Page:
Tim Kuzdrowski / Flickr

Despite what Standard & Poor's might suggest.

Standard & Poor's, that enabler of the subprime mortgage crisis, has now offered its standard poor assessment of the U.S. infrastructure crisis. In a new report, S&P submits that declining driving trends among Millennials are having a “profound effect” on America’s crumbling roads and bridges. Since snake people aren’t driving, according to this argument, they also aren’t contributing gas taxes to the Highway Trust Fund that pays for infrastructure maintenance.

Via the report:

This drop in funds available to construct and repair the country's infrastructure could, in Standard & Poor's Ratings Services' view, weigh on growth prospects for U.S. GDP, as well as states' economies, and, in some cases, where states and municipalities choose to replace the lost federal funds with locally derived revenues, could hurt credit quality.

The biggest problem with this outlook is that it misunderstands the very function of the gas tax. Simply put, fuel fees are a way to charge drivers for the wear and tear they inflict on interstates and major roads. If you aren’t driving on these roads, you aren’t causing the damage the gas tax is meant to cover. Except in the sense that Millennials are responsible for everything bad in this world, blaming them for poor roads isn’t quite fair.

There’s also the fact that most Millennials do, in fact, drive. While young people in big cities often rely on public transportation or bikes to get around, about four in five people aged 16 to 30 make most of their trips by car. Personal tastes may indeed influence Millennial driving patterns and could potentially alter their lifelong travel habits. But this mindset is arguably marginal, with larger forces like gas prices and job status playing a substantial role in car use—and it’s certainly beside the larger point, which is that metro areas must move beyond car-based planning regardless of one sub-population’s shifting preferences.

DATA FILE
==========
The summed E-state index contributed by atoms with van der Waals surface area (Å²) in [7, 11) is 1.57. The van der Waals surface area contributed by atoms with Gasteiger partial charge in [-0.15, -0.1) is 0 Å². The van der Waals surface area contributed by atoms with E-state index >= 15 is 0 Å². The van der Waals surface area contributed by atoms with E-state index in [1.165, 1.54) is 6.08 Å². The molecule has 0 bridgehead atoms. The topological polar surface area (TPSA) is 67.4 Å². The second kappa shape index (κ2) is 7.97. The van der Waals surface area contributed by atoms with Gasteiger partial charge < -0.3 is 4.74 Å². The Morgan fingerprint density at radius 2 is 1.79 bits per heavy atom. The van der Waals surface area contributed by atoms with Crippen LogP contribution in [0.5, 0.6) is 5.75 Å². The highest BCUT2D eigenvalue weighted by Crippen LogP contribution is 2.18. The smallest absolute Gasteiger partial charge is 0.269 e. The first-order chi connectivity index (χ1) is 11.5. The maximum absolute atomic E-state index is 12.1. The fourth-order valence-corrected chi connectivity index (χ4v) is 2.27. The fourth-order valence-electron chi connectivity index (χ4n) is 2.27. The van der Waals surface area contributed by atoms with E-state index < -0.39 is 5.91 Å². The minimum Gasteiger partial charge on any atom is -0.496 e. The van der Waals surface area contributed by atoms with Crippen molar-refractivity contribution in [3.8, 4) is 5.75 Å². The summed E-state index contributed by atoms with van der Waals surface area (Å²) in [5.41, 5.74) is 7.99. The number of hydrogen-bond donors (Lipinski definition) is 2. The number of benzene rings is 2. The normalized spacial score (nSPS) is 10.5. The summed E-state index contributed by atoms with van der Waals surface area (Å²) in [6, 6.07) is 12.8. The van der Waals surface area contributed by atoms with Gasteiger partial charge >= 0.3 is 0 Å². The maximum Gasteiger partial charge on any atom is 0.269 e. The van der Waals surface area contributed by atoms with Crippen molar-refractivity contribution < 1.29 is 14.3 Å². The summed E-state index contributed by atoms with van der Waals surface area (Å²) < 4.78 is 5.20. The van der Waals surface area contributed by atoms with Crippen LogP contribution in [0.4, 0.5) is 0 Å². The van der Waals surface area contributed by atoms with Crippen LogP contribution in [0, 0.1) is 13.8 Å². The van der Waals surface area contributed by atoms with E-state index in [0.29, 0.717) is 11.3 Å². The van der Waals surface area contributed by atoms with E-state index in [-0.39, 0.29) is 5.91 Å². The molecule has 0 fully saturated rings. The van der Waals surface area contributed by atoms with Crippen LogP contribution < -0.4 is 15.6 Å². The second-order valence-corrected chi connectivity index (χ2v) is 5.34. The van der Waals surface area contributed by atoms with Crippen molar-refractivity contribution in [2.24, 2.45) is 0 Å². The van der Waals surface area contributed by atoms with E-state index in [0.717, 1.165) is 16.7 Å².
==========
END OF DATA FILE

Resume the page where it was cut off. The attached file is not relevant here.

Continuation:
What’s really going on here—and which, to be fair, the S&P report does acknowledge once you get past the misleading title—is that America’s gas tax is busted. The federal fee hasn’t been raised in decades and lacks the flexibility of a per-mile driving charge to capture not only infrastructure damage, but also pollution and congestion costs. Gas tax specifics notwithstanding, too much money from the Highway Trust Fund is devoted to building new roads instead of maintaining old ones, creating a cycle of higher costs in the future.

If there’s a real lesson to be learned from the fact that some young people (and others) are driving less, it’s that there’s no need to build as many roads as we have in the past.

About the Author

Most Popular

  1. a photo of a striking Uber/Lyft driver
    Transportation

    Uber and Lyft Really Don’t Want California to Pass This Worker Rights Bill

    As California considers a gig-work bill to make ride-hailing drivers employees eligible for benefits and bargaining rights, Uber and Lyft ask for compromise.

  2. a screenshot of a video about Baltimore's Metro
    Transportation

    It’s Time to Celebrate Baltimore’s Much-Maligned Metro

    In 1987, the Maryland Transit Administration busted out a brass band to open a subway that never had a chance.

  3. a photo of yellow vest protesters in Paris, France.
    Equity

    To Understand American Political Anger, Look to ‘Peripheral France’

    French geographer Christophe Guilluy has a controversial diagnosis of working-class resentment in the age of Trump, Brexit, and the Yellow Vests.

  4. A rendering of a co-living building in San Jose.
    Life

    The Largest Co-Living Building in the World Is Coming to San Jose

    The startup Starcity plans to build an 800-unit, 18-story “dorm for adults” to help affordably house Silicon Valley’s booming workforce.

  5. A cat lays flat on a bench at a park on the outskirts of Tokyo.
    Life

    Why Don't Americans Use Their Parks At Night?

    Most cities aren’t fond of letting people use parks after dark. But there are good lifestyle, environmental, and safety reasons to reconsider.

×